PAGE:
Attorney General Alberto Gonzales says Congress approved the National Security Agency's warrantless domestic wiretaps when it authorized a military response to the September 11 terrorist attacks. He also has said President Bush later decided not to ask for congressional approval of the surveillance program (approval he supposedly already had) because Congress probably would have said no (even though, by Gonzales' account, it already had said yes).Conclusion
Now the Bush administration is pursuing legislation suggested by Sen. Mike DeWine (R-Ohio) that would provide the congressional blessing it says it always had yet never sought. But since the president apparently thinks he has unilateral authority to do whatever he deems necessary to prevent terrorism, any law that aims to regulate his conduct in this area may not accomplish much.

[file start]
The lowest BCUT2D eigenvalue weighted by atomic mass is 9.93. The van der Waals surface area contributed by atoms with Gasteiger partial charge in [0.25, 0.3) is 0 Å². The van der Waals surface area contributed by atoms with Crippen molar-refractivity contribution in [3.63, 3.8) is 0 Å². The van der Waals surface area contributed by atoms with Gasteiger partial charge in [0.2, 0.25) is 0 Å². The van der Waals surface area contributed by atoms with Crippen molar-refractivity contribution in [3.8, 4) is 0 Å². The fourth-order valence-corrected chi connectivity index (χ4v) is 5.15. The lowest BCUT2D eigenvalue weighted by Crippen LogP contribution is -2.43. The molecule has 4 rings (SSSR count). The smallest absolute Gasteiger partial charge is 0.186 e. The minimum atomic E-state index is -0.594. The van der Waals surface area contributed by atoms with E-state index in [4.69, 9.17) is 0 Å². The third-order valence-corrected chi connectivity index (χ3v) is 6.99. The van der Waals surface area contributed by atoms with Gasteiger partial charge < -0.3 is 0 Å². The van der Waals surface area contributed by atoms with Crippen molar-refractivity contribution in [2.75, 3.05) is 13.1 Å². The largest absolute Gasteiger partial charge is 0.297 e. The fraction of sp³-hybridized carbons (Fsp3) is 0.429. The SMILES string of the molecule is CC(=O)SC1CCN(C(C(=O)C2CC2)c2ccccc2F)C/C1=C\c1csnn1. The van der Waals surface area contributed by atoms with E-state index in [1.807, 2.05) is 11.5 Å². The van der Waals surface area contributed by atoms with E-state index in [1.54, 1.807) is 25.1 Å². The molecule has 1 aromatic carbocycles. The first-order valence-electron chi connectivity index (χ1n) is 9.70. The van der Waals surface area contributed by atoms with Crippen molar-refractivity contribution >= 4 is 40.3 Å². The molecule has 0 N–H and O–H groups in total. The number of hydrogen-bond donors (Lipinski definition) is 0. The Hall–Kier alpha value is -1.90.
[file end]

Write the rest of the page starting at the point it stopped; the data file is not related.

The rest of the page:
The administration's defense of the NSA's wiretaps suggests the PATRIOT Act's electronic surveillance provisions are superfluous at best. And if Bush thinks he has the authority to quietly disregard statutory restrictions on wiretaps, how can we be sure his administration is punctiliously following the legal requirements for seizing records or conducting physical searches? The president's secret exercise of undefined powers renders "clear red lines" invisible.Reminder
"He has refused his Assent to Laws, the most wholesome and necessary for the public good."This is one of the grieavances against King George III listed in the Declaration of Independence.